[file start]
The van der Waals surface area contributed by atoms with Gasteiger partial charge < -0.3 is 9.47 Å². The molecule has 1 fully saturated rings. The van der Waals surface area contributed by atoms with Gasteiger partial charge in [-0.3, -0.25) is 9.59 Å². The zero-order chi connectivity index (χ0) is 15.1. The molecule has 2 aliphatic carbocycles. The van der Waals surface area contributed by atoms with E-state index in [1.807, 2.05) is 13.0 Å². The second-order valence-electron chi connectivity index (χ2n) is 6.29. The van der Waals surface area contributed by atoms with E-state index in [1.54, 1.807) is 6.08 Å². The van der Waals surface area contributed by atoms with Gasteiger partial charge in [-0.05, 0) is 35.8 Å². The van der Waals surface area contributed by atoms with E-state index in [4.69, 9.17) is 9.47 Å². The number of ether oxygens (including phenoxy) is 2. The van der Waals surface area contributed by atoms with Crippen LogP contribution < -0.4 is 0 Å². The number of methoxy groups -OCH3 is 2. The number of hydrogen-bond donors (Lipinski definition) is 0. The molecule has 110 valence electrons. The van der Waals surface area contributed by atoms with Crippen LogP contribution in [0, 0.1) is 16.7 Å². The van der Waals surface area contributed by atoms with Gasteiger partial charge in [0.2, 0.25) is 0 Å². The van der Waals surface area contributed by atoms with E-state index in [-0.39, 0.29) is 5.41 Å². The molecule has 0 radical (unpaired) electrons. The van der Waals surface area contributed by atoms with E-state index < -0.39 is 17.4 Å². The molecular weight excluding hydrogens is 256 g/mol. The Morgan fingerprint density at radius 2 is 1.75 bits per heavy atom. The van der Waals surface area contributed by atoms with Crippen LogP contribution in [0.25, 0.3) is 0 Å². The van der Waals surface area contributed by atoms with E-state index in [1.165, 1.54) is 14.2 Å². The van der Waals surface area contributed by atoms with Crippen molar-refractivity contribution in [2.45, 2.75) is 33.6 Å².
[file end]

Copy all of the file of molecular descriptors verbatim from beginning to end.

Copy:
The van der Waals surface area contributed by atoms with Gasteiger partial charge < -0.3 is 9.47 Å². The molecule has 1 fully saturated rings. The van der Waals surface area contributed by atoms with Gasteiger partial charge in [-0.3, -0.25) is 9.59 Å². The zero-order chi connectivity index (χ0) is 15.1. The molecule has 2 aliphatic carbocycles. The van der Waals surface area contributed by atoms with E-state index in [1.807, 2.05) is 13.0 Å². The second-order valence-electron chi connectivity index (χ2n) is 6.29. The van der Waals surface area contributed by atoms with E-state index in [1.54, 1.807) is 6.08 Å². The van der Waals surface area contributed by atoms with Gasteiger partial charge in [-0.05, 0) is 35.8 Å². The van der Waals surface area contributed by atoms with E-state index in [4.69, 9.17) is 9.47 Å². The number of ether oxygens (including phenoxy) is 2. The van der Waals surface area contributed by atoms with Crippen LogP contribution < -0.4 is 0 Å². The number of methoxy groups -OCH3 is 2. The number of hydrogen-bond donors (Lipinski definition) is 0. The molecule has 110 valence electrons. The van der Waals surface area contributed by atoms with Crippen LogP contribution in [0, 0.1) is 16.7 Å². The van der Waals surface area contributed by atoms with Gasteiger partial charge in [0.2, 0.25) is 0 Å². The van der Waals surface area contributed by atoms with E-state index in [-0.39, 0.29) is 5.41 Å². The molecule has 0 radical (unpaired) electrons. The van der Waals surface area contributed by atoms with E-state index < -0.39 is 17.4 Å². The molecular weight excluding hydrogens is 256 g/mol. The Morgan fingerprint density at radius 2 is 1.75 bits per heavy atom. The van der Waals surface area contributed by atoms with Crippen LogP contribution in [0.25, 0.3) is 0 Å². The van der Waals surface area contributed by atoms with E-state index in [1.165, 1.54) is 14.2 Å². The van der Waals surface area contributed by atoms with Crippen molar-refractivity contribution in [2.45, 2.75) is 33.6 Å².